His anecdotes reflect the level of trust and intimacy he has with some of them, and through this he is able to paint a picture of the man behind the gangster persona, the lives they lead, and where they like to hang out – from bath houses and tea houses, to Islamic shrines.
“One of them has a large Iranian garden known as a bagh [usually not attached to a house] where they meet in the evenings,” Khojastehpay tells MEE.
Curating the book
As a research artist, and editor of the book and print series, Khojastehpay’s work was much more than simply sourcing and curating. After trawling through hundreds of social media posts, media archives, and photographs sent to him through contacts, he collated a large number of images, many of which were of poor quality.
Committed to editing the photographs to produce a unified body of work, Khojastehpay made the necessary technical enhancements, and rendered most of them black and white.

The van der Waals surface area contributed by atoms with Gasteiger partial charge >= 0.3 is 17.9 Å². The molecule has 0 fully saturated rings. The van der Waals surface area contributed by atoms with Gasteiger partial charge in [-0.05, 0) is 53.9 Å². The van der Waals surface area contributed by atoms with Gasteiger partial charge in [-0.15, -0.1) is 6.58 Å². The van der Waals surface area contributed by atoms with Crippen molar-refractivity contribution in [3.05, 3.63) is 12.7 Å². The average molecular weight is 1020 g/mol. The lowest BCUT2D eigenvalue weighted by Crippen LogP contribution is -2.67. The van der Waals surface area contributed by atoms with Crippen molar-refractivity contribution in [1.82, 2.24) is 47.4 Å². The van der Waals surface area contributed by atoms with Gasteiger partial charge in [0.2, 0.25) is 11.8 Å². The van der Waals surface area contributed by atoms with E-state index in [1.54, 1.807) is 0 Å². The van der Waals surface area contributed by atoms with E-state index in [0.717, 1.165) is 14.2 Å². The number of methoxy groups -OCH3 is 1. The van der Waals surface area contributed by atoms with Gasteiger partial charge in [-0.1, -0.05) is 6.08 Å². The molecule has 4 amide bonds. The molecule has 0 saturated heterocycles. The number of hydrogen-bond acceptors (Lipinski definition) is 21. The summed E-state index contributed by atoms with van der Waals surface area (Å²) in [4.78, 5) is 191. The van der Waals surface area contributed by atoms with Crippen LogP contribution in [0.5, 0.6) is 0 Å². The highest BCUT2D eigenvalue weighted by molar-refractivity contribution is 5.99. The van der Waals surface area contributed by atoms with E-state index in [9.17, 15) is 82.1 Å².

“This editing took a lot of time, but was crucial to give the viewer the idea that this was all taken by one hand, like a photo documentary series,” he explains.
Some of the men featured in the book told Khojastehpay that, although they didn't oppose its publication, they couldn’t quite understand why he put it together.
Others such as gangster HB, who recently passed, reached out to him personally, Khojastehpay says. “He wrote me over Instagram saying ‘damet garm soltan' [an expression used to express significant appreciation]."
HB roamed in similar circles to The Eagle, but many of his tattoos had been blacked out, which is believed to be a sign of reformation. His tattooed tear under his eye remained intact.